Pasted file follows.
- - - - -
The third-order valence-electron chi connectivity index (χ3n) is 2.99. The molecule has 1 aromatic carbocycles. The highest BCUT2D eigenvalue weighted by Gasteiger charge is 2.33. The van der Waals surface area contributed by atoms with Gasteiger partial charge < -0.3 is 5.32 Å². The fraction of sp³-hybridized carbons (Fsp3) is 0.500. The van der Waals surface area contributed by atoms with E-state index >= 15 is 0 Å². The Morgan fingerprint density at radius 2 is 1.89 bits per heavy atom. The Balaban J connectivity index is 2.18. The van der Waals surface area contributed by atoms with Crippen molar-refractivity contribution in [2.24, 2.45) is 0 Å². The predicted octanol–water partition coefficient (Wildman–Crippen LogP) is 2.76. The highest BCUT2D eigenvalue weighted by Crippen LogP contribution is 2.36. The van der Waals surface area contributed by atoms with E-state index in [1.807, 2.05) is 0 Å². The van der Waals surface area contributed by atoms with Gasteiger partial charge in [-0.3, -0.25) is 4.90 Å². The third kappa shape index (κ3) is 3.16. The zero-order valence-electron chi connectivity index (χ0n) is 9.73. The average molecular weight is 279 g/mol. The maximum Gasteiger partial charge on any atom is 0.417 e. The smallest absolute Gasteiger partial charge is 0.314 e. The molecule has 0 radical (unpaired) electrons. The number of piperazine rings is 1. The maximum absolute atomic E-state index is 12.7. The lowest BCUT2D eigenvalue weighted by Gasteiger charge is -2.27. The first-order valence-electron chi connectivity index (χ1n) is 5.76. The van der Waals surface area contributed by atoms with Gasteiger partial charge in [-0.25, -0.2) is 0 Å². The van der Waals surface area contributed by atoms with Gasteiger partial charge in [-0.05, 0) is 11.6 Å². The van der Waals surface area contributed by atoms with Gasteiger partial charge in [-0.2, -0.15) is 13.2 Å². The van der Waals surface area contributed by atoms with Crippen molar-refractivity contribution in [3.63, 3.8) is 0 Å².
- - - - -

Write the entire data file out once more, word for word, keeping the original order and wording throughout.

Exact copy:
The third-order valence-electron chi connectivity index (χ3n) is 2.99. The molecule has 1 aromatic carbocycles. The highest BCUT2D eigenvalue weighted by Gasteiger charge is 2.33. The van der Waals surface area contributed by atoms with Gasteiger partial charge < -0.3 is 5.32 Å². The fraction of sp³-hybridized carbons (Fsp3) is 0.500. The van der Waals surface area contributed by atoms with E-state index >= 15 is 0 Å². The Morgan fingerprint density at radius 2 is 1.89 bits per heavy atom. The Balaban J connectivity index is 2.18. The van der Waals surface area contributed by atoms with Crippen molar-refractivity contribution in [2.24, 2.45) is 0 Å². The predicted octanol–water partition coefficient (Wildman–Crippen LogP) is 2.76. The highest BCUT2D eigenvalue weighted by Crippen LogP contribution is 2.36. The van der Waals surface area contributed by atoms with E-state index in [1.807, 2.05) is 0 Å². The van der Waals surface area contributed by atoms with Gasteiger partial charge in [-0.3, -0.25) is 4.90 Å². The third kappa shape index (κ3) is 3.16. The zero-order valence-electron chi connectivity index (χ0n) is 9.73. The average molecular weight is 279 g/mol. The maximum Gasteiger partial charge on any atom is 0.417 e. The smallest absolute Gasteiger partial charge is 0.314 e. The molecule has 0 radical (unpaired) electrons. The number of piperazine rings is 1. The maximum absolute atomic E-state index is 12.7. The lowest BCUT2D eigenvalue weighted by Gasteiger charge is -2.27. The first-order valence-electron chi connectivity index (χ1n) is 5.76. The van der Waals surface area contributed by atoms with Gasteiger partial charge in [-0.25, -0.2) is 0 Å². The van der Waals surface area contributed by atoms with Gasteiger partial charge in [-0.05, 0) is 11.6 Å². The van der Waals surface area contributed by atoms with Gasteiger partial charge in [-0.2, -0.15) is 13.2 Å². The van der Waals surface area contributed by atoms with Crippen molar-refractivity contribution in [3.63, 3.8) is 0 Å².